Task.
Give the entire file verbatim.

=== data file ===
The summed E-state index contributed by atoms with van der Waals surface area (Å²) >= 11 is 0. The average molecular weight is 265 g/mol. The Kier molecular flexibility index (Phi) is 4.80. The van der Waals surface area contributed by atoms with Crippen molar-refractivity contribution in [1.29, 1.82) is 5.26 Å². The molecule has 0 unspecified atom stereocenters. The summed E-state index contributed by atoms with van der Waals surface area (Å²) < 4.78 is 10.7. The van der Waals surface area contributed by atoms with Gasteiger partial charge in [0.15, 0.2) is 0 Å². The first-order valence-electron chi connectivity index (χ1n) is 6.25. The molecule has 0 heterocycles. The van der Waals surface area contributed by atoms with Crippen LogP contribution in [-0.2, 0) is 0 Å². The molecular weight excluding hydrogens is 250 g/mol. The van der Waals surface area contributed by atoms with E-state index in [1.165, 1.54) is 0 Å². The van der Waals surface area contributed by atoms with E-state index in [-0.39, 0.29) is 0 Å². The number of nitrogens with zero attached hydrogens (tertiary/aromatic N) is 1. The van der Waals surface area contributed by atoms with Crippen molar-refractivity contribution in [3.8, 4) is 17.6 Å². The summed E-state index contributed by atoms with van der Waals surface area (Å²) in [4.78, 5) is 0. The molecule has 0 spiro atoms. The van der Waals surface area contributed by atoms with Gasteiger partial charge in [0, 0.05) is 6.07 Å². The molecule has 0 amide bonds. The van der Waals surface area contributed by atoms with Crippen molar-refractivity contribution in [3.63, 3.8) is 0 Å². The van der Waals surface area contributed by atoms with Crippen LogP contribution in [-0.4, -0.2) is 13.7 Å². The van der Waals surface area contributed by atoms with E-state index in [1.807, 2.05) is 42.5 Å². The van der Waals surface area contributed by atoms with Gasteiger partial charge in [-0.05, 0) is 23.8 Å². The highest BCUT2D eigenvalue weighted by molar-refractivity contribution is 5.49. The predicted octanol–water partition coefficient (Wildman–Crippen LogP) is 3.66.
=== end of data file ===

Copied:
The summed E-state index contributed by atoms with van der Waals surface area (Å²) >= 11 is 0. The average molecular weight is 265 g/mol. The Kier molecular flexibility index (Phi) is 4.80. The van der Waals surface area contributed by atoms with Crippen molar-refractivity contribution in [1.29, 1.82) is 5.26 Å². The molecule has 0 unspecified atom stereocenters. The summed E-state index contributed by atoms with van der Waals surface area (Å²) < 4.78 is 10.7. The van der Waals surface area contributed by atoms with Gasteiger partial charge in [0.15, 0.2) is 0 Å². The first-order valence-electron chi connectivity index (χ1n) is 6.25. The molecule has 0 heterocycles. The van der Waals surface area contributed by atoms with Crippen LogP contribution in [-0.2, 0) is 0 Å². The molecular weight excluding hydrogens is 250 g/mol. The van der Waals surface area contributed by atoms with E-state index in [1.165, 1.54) is 0 Å². The van der Waals surface area contributed by atoms with E-state index in [-0.39, 0.29) is 0 Å². The number of nitrogens with zero attached hydrogens (tertiary/aromatic N) is 1. The van der Waals surface area contributed by atoms with Crippen molar-refractivity contribution in [3.8, 4) is 17.6 Å². The summed E-state index contributed by atoms with van der Waals surface area (Å²) in [4.78, 5) is 0. The molecule has 0 spiro atoms. The van der Waals surface area contributed by atoms with Gasteiger partial charge in [0, 0.05) is 6.07 Å². The molecule has 0 amide bonds. The van der Waals surface area contributed by atoms with Crippen molar-refractivity contribution in [3.63, 3.8) is 0 Å². The van der Waals surface area contributed by atoms with Crippen LogP contribution in [-0.4, -0.2) is 13.7 Å². The van der Waals surface area contributed by atoms with E-state index in [1.807, 2.05) is 42.5 Å². The van der Waals surface area contributed by atoms with Gasteiger partial charge in [-0.05, 0) is 23.8 Å². The highest BCUT2D eigenvalue weighted by molar-refractivity contribution is 5.49. The predicted octanol–water partition coefficient (Wildman–Crippen LogP) is 3.66.